Josephine Namagga Muwanga, a member of the beneficiary group in Lwabenge-Bugomola said for tomato cultivation, timely irrigation was vital – cautining that even missing one day could severely affect the crop quality and yield. She said her group had depended on expensive diesel generators for irrigation – a scenario that presented one of the biggest challenges to the farmers.

The solar irrigation systems in Kalungu are some of such other similar projects under construction in 13 other districts in the cattle corridor.

In addition, other schemes such biogas construction are being done in the same area to support local communities.

In reference to Uganda solar water pumping report 2019, the ratio of cultivated area under irrigation to Uganda’s irrigation potential is lower than the Sub Saharan Africa average at only 0.5 per cent, whereas approximately 15 percent of the country’s surface area is covered by fresh water sources.

The land under irrigation in Uganda is almost exclusively under large-scale projects.

However, the national focus is increasingly shifting towards smaller projects, driven by a combination of demographics and rural realities.

Original Source: pmldaily.com

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Kiruhura and Kazo lift ban on milk sale

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Ban on the sale of milk has been lifted for two weeks under strict regulations

Kiruhura, Uganda.  Authorities in Kiruhura and Kazo districts have reversed the earlier ban imposed on the sale of milk. The two districts that are under quarantine following the outbreak of Foot and Mouth disease had banned the sale of animal products and the movement of livestock.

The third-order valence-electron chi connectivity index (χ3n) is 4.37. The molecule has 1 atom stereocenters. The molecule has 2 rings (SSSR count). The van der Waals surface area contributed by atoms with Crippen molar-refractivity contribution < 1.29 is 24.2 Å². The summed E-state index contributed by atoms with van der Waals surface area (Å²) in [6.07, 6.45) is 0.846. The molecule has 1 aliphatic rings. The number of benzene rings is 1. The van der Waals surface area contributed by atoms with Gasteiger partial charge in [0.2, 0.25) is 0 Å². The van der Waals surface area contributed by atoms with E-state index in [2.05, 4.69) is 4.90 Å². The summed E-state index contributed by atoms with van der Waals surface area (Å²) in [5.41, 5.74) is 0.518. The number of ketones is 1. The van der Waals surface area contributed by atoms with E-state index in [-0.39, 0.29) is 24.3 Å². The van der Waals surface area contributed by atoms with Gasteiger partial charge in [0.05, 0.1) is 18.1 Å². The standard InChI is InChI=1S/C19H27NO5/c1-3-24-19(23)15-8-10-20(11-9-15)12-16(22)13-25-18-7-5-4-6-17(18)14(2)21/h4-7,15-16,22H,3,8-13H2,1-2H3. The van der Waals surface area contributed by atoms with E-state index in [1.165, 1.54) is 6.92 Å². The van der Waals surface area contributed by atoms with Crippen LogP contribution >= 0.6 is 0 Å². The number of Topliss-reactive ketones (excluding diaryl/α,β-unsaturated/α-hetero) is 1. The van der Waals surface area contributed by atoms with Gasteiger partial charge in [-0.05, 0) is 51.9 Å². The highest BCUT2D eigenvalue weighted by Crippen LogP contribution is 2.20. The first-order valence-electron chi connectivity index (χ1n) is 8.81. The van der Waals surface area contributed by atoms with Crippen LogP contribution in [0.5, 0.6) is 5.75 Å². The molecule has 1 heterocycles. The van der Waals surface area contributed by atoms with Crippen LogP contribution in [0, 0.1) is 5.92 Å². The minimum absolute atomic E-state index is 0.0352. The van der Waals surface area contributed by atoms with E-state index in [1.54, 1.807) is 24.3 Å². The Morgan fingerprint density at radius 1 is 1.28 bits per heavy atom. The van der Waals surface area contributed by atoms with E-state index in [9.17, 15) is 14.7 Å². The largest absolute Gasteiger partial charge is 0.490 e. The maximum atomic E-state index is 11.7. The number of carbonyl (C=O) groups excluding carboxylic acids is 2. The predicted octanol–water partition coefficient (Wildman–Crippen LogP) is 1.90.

However, in a meeting held between the dairy farmers and district Foot and Mouth disease task forces of both districts, it was agreed to lift the ban on the sale of milk for two weeks but under strict regulations.

Kiruhura District Resident Commissioner Aminadan Muhindo says they have stopped traders who move from house to house collecting milk on motorcycles, but asked them to set up collection centres where farmers will personally deliver their milk.

Kiruhura LC V chairperson Rev Samuel Katugunda welcomed the partial lifting of the ban. He also asked the residents to respect the regulation.

He says the districts are facing an economic crisis because of the total quarantine.

Kazo District Veterinary Officer Richard Kiyemba says they have agreed with dairy farmers to continue selling the milk. He says they are faced with the challenge of unscrupulous people who smuggle livestock out of the district at night.

The quarantine in these districts has increased the smuggling of livestock and its products which is done during the night. Recently, a trader was arrested carrying animals in a Fuso truck heading to Kampala.

Emmanuel Kyeishe, chairperson Kiruhura district Framers Sustainable Development Association, welcomed the lifting of the ban on the sale of milk but warned that the task force is to blame for the widespread of the disease.